That’s it for January.  I have started this month with L.P. Hartley’s The Go-Between. Plus, February is dedicated to #ReadIndies hosted by Karen of Kaggsy’s Bookish Ramblings and Lizzy of Lizzy’s Literary Life, and I have some books I plan to read published by indies such as Archipelago Books, Fitzcarraldo Editions, Charco Press to name a few.

Cockroaches – Scholastique Mukasonga (tr. Jordan Stump)

Scholastique Mukasonga is an author I had been meaning to read for a while, especially since the wonderful Archipelago Books had published a slew of her memoirs, a novel and a collection of short stories. I decided to begin with Cockroaches, the first of her acclaimed autobiographical works.

We thought we could see implacable hatred in their eyes. They called us Inyenzi – cockroaches. From now on, in Nyamata, we would all be Inyenzi. I was an Inyenzi.

Cockroaches is Mukasonga’s hard-hitting and heartbreaking chronicle of her Tutsi childhood in Rwanda and the events leading up to the horrific 1994 Rwandan genocide, told with poetic grace and intensity.

This genocide is truly a dark spot in the annals of African history, where an estimated 500,000 Tutsis (as per Wikipedia) were senselessly massacred by the Hutu clan. Just before the opening pages, Mukasonga dedicates the book to the murdered members of her family – her father Cosmo, her mother Stefania, her brother Antoine and his family, her sister Alexia and her family, and her other sisters Judith, Julienne and Jeanne.

As we begin reading, we realize that the genocide was not a sudden occurrence. Seeds of it were sown much earlier. Mukasonga reveals how the Tutsis were relentlessly persecuted right from the early days of her childhood.

The first pogroms against the Tutsis broke out on all Saints’ Day, 1959. The machinery of the genocide had been set into motion. It would never stop. Until the final solution, it would never stop.

Born in the late 1950s, Mukasonga’s first recollections begin from their new house in Magi, on the steep foothills of Mount Makwaza. Her big sister Alexia and her elder brothers Antoine and Andre went to school, while her mother worked the fields. Her father knew to read and write and worked as an accountant and secretary to the sub-chief Ruvebana. As soon as she was three, Mukasonga experienced her first brush with terror as she “heard noises, shouts, a hum like a swarm of monstrous bees, a growl filling the air.”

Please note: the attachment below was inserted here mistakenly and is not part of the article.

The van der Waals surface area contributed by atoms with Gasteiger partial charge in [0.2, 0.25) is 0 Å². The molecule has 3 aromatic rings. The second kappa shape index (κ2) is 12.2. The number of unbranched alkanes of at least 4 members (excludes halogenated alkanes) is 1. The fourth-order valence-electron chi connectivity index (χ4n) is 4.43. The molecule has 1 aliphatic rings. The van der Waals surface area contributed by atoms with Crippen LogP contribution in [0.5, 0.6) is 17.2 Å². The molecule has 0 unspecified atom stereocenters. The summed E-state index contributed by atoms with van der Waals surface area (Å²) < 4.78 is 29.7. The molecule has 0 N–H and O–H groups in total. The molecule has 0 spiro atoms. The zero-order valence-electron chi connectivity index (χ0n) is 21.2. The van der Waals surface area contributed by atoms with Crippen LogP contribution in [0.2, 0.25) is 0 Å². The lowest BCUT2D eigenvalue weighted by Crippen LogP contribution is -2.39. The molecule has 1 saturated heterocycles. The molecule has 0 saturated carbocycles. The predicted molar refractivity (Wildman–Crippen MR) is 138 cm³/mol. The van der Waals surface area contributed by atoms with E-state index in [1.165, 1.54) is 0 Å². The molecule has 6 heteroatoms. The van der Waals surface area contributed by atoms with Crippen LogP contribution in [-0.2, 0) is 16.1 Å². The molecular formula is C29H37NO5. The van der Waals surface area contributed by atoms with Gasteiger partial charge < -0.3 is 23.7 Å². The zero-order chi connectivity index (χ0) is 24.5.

Her family manages to escape and hide in the banana groves. While still roaring, men burst into their house, launched a frenzied attack and destroyed all their possessions and belongings. Realising that they will never be able to resume their old life in Magi, a long period of exile begins for Mukasonga and her family. They are deported to Nyamata, in the district called Bugasera – an almost unpopulated savannah, home to big, wild animals, infested by tsetse flies.

The exiled families still harbor hopes of going back to Rwanda one day. But meanwhile, they must carve out an existence in the wild land right from scratch. And they manage to do just that. Bound by a sense of community and brotherhood, the exiled Tutsis begin focusing on the practical matters of restarting everyday life. Houses are built, latrines are dug, fields are cleared for growing crops, and for immediate money they begin working for the locals. Hardships are aplenty, but the Tutsis find a way to survive. Until the spectre of massacre comes to haunt them once again.

One day, thinking that the King is about to pay them a visit, the Tutsis dress up in their Sunday best on the appointed day. Morning quickly merges into the afternoon, and there’s still no sign of the king. However, helicopters suddenly make an appearance and start targeting the Tutsis who are once again compelled to flee for dear life. In this manner, Mukasonga’s family find themselves displaced yet again as they make their way to Gitagata to rebuild their lives.